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January 22nd, 2022

ELLY GRIMM • Leader & Times


The state of Kansas saw challenges and triumphs in 2021, and Tuesday evening, Gov. Laura Kelly addressed them with her State of the State address. 

Among the current major challenges, like everywhere else, is the battle with COVID-19. 

“The COVID-19 pandemic brought challenges for every agency – and I could not have asked for a better, more prepared team,” Gov. Kelly said. “They have not only faced those challenges head on, but each of them has steered their agency to be more fiscally responsible, more nimble, more efficient and more responsive than ever before. We've lost loved ones, coworkers, friends, and neighbors. Unfortunately, we continue to lose too many Kansans to this virus. But we also saw, and we continue to see, the very best of Kansas rise up in every corner of our state. Our health care professionals have persevered, working long, hard hours, for weeks, then months, now years, to save lives. They continue to be our heroes. The Kansas spirit of neighbor-helping-neighbor has never been stronger. The people of Kansas are getting back on their feet. The state of Kansas is getting back on track. However, right now, and likely for the next few months, the threat of COVID-19 remains, particularly for the unvaccinated and the immunocompromised. While the long-term outlook is much more positive with the new Omicron variant, our hospitals and nursing homes have sounded the alarm. Rising case numbers from the winter holidays and Omicron have created the toughest surge the medical community has faced since the pandemic began in 2020. Last week, I issued two new executive orders that create staffing flexibility to keep residents, patients, and staff safe. It will be imperative that we work together to quickly extend my orders through legislation to help our nursing homes and our hospitals. For those of you watching at home, I ask that all of you think of your family, your friends, and our front-line health care workers. Help each other by getting vaccinated, getting your children vaccinated, and getting the third shot. This is how you keep yourself and those around you healthy. We owe it to each other.”

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Gov. Kelly also talked about how the state’s economy has fared during her term. 

“We've taken a clear-eyed, balanced approach – acting responsibly to stop the spread of the virus, while also ensuring that our Kansas economy grows and stays strong. And because we managed our budget responsibly and saw record economic growth and investment in our state, I'm now proud to say we have the largest budget surplus in the past 40 years. That's the largest surplus in 40 years all while balancing the budget and fully funding our schools. Whereas, just a few years ago, Kansas was making headlines for its budget mismanagement, I believe Kansas is now the most fiscally responsible state in the nation. We've paid down state debts. And we're adding $600 million dollars to the state's Rainy Day fund, the most money that's ever been put in there. Growing the Rainy Day Fund is the responsible thing to do. To make sure critical services like schools and law enforcement are always funded even if our economy takes a turn for the worse. Because we've managed the budget so responsibly, I was proud to announce that every working Kansan who filed taxes in 2021 will get a $250 dollar rebate this year – $500 dollars for married couples filing jointly. That's money back in your pocket to pay for child care, to take your family on a mini vacation, or to buy groceries.”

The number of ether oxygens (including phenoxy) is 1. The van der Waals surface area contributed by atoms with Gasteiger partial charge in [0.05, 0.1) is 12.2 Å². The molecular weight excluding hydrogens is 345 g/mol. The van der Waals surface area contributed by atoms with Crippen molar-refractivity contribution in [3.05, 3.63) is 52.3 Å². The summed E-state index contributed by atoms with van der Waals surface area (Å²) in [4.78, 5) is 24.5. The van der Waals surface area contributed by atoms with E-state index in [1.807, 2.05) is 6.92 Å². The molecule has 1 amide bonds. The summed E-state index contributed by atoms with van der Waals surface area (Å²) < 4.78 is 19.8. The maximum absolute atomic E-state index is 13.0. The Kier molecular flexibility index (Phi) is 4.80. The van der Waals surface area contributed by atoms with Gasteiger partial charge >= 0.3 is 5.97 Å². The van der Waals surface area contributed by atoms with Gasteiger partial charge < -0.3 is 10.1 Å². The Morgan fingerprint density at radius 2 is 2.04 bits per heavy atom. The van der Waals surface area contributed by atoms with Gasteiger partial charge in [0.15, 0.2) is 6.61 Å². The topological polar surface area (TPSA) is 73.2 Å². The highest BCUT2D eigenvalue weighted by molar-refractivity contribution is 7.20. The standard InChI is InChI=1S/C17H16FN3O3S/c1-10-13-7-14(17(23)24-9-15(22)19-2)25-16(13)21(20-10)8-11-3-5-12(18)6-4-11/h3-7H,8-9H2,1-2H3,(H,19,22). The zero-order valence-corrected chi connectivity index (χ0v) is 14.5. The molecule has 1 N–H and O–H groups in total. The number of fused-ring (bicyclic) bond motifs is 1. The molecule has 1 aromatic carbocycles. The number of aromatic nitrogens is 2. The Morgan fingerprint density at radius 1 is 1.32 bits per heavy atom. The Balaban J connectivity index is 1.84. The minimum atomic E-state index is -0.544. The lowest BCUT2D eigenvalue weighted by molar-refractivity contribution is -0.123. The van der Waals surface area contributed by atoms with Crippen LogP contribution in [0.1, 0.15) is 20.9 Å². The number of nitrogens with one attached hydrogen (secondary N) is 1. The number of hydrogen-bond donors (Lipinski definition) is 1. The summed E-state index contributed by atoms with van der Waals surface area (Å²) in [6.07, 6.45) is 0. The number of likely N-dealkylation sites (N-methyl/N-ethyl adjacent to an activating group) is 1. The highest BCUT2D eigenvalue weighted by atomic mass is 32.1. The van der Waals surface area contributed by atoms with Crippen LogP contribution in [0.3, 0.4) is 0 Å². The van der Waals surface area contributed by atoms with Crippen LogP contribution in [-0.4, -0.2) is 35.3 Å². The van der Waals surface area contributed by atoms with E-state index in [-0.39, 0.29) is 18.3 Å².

With that in mind, Gov. Kelly brought up the proposed Axe the Food Tax bill that has been under discussion for several weeks. 

“Here's something we all know: Food in Kansas costs families way too much. And even as we sit here with a record surplus, Kansans continue to pay higher taxes on groceries than anyone in the country. It makes no sense. For years, many of us, on both sides of the aisle, have been calling for an end to the state's sales tax on food. Now, with this surplus in the bank and increased revenue because of our economic growth, we can finally, responsibly, afford to totally eliminate the grocery sales tax. I've called on the legislature to send a bill to my desk to end this tax, once and for all. It will save Kansas families hundreds, perhaps thousands, of dollars a year. This is a commonsense policy on which Democrats and Republicans can completely agree. The only obstacle that could block this legislation is the same type of toxic political games that have poisoned Washington D.C., where denying a political opponent a win has become more important than getting things done for the people they represent. We are better than that in Kansas. Let's not overcomplicate this. The essence of the bill can be summed up in 13 words: We hereby eliminate the state sales tax on food in Kansas, effective immediately. Just 13 words. Send me a clean, bi-partisan bill, that eliminates the state sales tax on food by Kansas Day, Jan. 29, and I'll sign it the moment it hits my desk. We must not delay. Every day we delay costs Kansas families money, each and every day. It will be a win for every one of you in this room. And, much more importantly, a win for working Kansans.”